Kōsei-in  (廣誠院)

A small temple of the Rinzai school of Buddhism. The interior has wonderful Fusuma-e (screen paintings) and a view on the walled garden.Taking pictures is not allowed inside the temple, but the garden is definitely worth a visit.
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Directions

How to get there Take the Kyoto city bus 205 from Kyoto station and get off at the eighth bus stop Shiyakusho-mae (京都市役所前). It takes about 18 minutes.A faster alternative would be to take the Karasuma subway until Karasuma-oike (烏丸御池) and change to the Tozai line. After two stops, get off at Kyoto Shiyakusho-mae.From Kyoto Shiyakusho-mae, walk a block in northern direction, and after you have passed the Hotel Okura, turn right.Admission Only open in early November, the entrance fee is 800 Yen.

Kōsei-in(廣誠院)

A small temple of the Rinzai school of Buddhism. The interior has wonderful Fusuma-e (screen paintings) and a view on the walled garden.

Taking pictures is not allowed inside the temple, but the garden is definitely worth a visit.

Feel free to pin these pictures to your Pinterest board:

Directions

How to get there
Take the Kyoto city bus 205 from Kyoto station and get off at the eighth bus stop Shiyakusho-mae (京都市役所前). It takes about 18 minutes.

A faster alternative would be to take the Karasuma subway until Karasuma-oike (烏丸御池) and change to the Tozai line. After two stops, get off at Kyoto Shiyakusho-mae.

From Kyoto Shiyakusho-mae, walk a block in northern direction, and after you have passed the Hotel Okura, turn right.

Admission
May only open in early November, the entrance fee is 800 Yen.

Address:
JP: 〒604-0924 京都府京都市中京区河原町通二条下る一之船入町 東入538−1
EN: Kosei-in, 538-1 Ichinofunairicho, Nakagyō-ku, Kyōto, Präfektur Kyōto
Gardens

Kiyosumi Teien(清澄庭園)

The Kiyosumi gardens are said to have been part of the residence of the businessman Kinokuniya Bunzaemon in the Edo period (1603-1868). In the Meiji period, the founder of Mitsubishi, Iwasaki Yataro, bought the land and remodeled the garden to entertain guests as well as for the enjoyment of his employees.
Today it is famous for its very special stones, collected from all over Japan.

Contents:
  • Introduction
  • History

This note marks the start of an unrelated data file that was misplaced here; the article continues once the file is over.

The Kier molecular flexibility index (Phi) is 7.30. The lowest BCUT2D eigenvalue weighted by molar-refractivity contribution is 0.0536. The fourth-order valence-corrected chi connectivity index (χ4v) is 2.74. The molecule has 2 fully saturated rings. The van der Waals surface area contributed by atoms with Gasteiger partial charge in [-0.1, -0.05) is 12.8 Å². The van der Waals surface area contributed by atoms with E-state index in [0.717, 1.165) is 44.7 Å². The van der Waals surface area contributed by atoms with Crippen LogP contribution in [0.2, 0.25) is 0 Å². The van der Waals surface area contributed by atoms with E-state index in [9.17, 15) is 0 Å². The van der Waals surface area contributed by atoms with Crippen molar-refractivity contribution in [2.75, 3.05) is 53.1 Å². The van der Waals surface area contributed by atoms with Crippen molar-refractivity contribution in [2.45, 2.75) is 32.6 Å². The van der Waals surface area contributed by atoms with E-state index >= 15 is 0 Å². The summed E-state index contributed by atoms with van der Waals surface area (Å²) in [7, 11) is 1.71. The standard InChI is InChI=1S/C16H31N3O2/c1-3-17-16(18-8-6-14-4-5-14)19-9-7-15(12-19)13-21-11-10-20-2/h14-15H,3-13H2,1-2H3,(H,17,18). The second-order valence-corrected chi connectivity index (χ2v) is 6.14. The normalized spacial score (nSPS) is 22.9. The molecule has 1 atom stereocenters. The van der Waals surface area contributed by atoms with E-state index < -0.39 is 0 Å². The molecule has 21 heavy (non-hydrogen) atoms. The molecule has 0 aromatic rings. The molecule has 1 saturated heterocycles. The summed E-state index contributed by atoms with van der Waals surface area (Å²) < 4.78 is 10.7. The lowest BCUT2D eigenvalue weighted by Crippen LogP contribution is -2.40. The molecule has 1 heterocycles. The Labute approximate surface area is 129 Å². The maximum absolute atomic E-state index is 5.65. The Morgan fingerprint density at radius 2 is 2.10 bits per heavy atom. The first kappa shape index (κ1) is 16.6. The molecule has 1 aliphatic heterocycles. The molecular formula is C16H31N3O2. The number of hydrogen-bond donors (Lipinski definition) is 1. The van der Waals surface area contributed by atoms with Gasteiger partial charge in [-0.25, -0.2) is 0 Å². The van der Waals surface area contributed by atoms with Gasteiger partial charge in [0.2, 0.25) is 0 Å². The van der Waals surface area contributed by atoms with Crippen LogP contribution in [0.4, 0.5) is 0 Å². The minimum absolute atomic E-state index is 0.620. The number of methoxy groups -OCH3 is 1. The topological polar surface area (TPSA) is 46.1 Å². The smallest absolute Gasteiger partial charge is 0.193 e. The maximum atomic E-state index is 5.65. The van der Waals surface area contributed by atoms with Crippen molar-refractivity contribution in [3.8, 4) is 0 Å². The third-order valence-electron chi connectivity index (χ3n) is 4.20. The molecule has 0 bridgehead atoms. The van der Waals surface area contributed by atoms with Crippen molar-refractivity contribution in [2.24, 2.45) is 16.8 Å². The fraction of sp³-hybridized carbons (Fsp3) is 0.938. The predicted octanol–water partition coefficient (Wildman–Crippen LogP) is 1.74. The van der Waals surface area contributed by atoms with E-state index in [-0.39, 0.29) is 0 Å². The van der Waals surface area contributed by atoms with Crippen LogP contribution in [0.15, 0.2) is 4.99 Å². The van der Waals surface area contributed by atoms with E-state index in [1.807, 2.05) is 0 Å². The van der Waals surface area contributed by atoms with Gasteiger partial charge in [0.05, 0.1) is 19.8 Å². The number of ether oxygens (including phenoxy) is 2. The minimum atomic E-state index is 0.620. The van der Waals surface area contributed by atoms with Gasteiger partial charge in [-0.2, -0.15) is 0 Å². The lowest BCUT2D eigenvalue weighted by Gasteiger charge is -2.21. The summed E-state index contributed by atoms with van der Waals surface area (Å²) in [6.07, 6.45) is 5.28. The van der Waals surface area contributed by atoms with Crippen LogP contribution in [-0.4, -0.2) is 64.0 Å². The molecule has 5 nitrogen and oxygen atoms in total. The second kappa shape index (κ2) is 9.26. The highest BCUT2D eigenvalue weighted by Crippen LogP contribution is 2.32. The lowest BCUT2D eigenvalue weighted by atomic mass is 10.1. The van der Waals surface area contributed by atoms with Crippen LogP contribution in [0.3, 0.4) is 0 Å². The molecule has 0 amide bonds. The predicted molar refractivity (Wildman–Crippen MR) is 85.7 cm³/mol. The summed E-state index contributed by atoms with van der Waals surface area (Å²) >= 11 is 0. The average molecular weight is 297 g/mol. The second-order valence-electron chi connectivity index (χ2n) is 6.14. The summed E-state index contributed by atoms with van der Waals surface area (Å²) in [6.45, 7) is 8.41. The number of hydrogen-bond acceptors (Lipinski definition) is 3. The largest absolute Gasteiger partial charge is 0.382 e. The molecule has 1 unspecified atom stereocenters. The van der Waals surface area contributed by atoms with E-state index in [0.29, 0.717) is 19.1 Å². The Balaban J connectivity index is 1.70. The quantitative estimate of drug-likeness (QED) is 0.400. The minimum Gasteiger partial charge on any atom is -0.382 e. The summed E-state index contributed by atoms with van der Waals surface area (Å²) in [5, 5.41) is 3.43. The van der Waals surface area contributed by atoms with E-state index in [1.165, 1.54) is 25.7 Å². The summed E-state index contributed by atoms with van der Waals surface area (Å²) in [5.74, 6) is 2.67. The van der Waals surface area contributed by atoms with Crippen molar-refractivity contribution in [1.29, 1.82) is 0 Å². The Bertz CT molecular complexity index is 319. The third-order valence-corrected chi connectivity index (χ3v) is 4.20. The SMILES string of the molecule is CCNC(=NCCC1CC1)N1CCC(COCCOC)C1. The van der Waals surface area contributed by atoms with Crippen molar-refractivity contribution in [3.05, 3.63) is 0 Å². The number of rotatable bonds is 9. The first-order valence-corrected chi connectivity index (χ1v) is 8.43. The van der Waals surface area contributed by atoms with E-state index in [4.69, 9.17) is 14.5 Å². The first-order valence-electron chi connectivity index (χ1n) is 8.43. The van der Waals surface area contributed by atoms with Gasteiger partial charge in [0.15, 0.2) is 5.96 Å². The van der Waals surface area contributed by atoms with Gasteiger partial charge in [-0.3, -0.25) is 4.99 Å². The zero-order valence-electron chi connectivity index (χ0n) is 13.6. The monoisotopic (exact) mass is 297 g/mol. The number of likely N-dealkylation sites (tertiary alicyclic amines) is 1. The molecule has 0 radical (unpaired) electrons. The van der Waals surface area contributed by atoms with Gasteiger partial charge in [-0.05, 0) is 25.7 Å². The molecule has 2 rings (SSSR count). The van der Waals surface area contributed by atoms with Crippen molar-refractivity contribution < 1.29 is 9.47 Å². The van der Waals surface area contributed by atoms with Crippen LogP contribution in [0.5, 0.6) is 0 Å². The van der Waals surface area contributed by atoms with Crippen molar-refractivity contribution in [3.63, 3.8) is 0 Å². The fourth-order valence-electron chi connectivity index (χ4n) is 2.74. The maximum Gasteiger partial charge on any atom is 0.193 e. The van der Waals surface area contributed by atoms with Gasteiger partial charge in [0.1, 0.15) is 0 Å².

• Buildings
  • Stones and Stone
  • Constructions
  • Other Highlights
  • Anikas Impressions
  • Around Kiyosumi garden

14 pages full of information about the Kiyosumi Garden
31 pictures of the gardens
PDF 20MB

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Directions

How to get there
Kiyosumi-Shirakawa station is the closest to the garden. It is served by the Hanzomon and Oedo Metro lines. From the station, walk 100m south.

Opening times
9am – 5pm (last entrance at 4:30)

Closed around New Year between December 29th and January 1st.

Admission
150 Yen

Address
JP: 東京都江東区清澄二・三丁目
EN: Tokyo, Koto-ku, Kiyosumi 2-3Chome
Gardens

Kajū-ji(勧修寺)

Kajū-ji、sometimes pronounced as Kanshu-ji, is the head temple of the Yamashina school of Shingon Buddhism. It was founded in year 900 (Heian period) by the emperor Daigo.

The garden has a large island pond with a great number of water lilies, iris and lotus. It is said that the ice of this pond had been collected on January 2nd of every year to be send to the Imperial Palace. Another feature of the garden is an uncommonly shaped stone lantern.
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eBook Coming…    

Directions

How to get there
From Kyoto station, take the Tokaido/Sanyo line from platform 11 or 12 towards Omishiotsu. Get off the train after 5 minutes at the first stop Yamashina (山科) and change to the Tozai line towards Rokujizo (六地蔵). After 3 stops (6 minutes), you will arrive at Ono station (小野). From there, walk west, cross the river and you will get to the temple within 7 minutes.

Opening times
9am – 4pm